Bikes for Africa – from bamboo

Craig Calfee demonstrates one of the
bamboo bikes in a Kenyan village.

Local Kenyans inspect a bamboo bike.
Images: Bamboo Bike Project

Janine Erasmus

The bicycle is the most available and reliable type of transport in many parts of Africa, used for everything from moving house to taking the sick to hospital. The Bamboo Bike Project aims to help more people become mobile, using bikes built, as its name suggests, from bamboo – an abundant and sustainable resource. In the process it will stimulate a bike-building industry, generating income and boosting local economies.

Craig Calfee of Calfee Design, a California-based company that makes hi-tech racing and mountain bikes for professional cyclists, came up with the idea of the bamboo bike when he visited Africa in 1984. Most people in the areas he visited relied on bicycles to get around, because they were the most practical and affordable mode of transport, given the state of the roads and the limited income of most households.

The bicycles used were imported and designed for well-paved, smooth roads – rare in rural Africa. And Calfee saw that neither bicycles nor roads were in sufficient supply.

An abundance of bamboo

Calfee also noticed that bamboo, a member of the grass family, grew prolifically in equatorial Africa. Bamboo is both flexible and extremely strong, and Calfee, who always uses innovative materials for his bike frames, though it would be ideal for bike construction.

According to the expert bike-builder, a bamboo frame is similar to an aluminium one in both stiffness and weight. Bamboo’s vibration-damping characteristics are closer to carbon fibre, but it absorbs a lot more vibration from an uneven road.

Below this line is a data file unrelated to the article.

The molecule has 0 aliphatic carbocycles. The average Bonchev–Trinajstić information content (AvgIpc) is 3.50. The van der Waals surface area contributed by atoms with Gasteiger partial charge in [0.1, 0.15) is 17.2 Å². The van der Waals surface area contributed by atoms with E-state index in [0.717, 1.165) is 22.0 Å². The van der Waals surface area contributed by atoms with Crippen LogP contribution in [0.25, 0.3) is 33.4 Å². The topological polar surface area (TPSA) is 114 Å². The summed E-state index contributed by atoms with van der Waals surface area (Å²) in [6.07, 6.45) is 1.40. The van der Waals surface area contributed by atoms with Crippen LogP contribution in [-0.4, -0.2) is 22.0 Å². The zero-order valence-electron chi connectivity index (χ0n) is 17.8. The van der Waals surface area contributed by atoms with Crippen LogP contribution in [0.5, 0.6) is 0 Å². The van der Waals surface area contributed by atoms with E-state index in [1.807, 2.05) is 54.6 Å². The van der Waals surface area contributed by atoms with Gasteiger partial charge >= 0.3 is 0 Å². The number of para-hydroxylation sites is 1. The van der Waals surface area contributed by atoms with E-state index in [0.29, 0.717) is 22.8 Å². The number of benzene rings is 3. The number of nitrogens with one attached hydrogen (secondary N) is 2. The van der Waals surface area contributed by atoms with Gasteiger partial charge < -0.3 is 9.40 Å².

And if people were taught to build the bicycles locally there would be great potential for employment, not only from a thriving bike-building industry but because transport in developing countries often helps create employment. With goods moving more easily from source to vendor, regional trade would be opened up.

The raw material would be freely available and wouldn’t need industrialisation for its exploitation, so non-industrialised communities would benefit too. Only a few parts would need to be imported – Calfee estimated that a container with a capacity for 500 complete bicycles could hold parts for 2 000. The bamboo frame construction and final assembly would be done locally.

One benefit was that a supply of electricity and availability of power tools would not be needed, although access to power would speed up the rate of production. Otherwise all that was required were hand tools and a quantity of resin and sisal fibre.

Setting the wheels in motion

In 1996 Calfee put posted a small item on his cycle website asking for interested parties to contact him. The first to respond was David Ho of the Earth Institute, a non-profit organisation, based at New York’s Columbia University, which promotes sustainable development in developing countries,

Ho, himself a cyclist, was instrumental in arranging a grant for a feasibility study in Africa in mid-2007.

The study was conducted in Accra, Ghana, where bicycles are in extensive use – doctors, for example, use them to distribute medicine. The local population was keen to try out the single prototype cycle that the bamboo bike team brought with them. Training sessions were conducted in manufacturing techniques, and the locals picked up the necessary skills easily. The project was going well.

Bicycles for the new millennium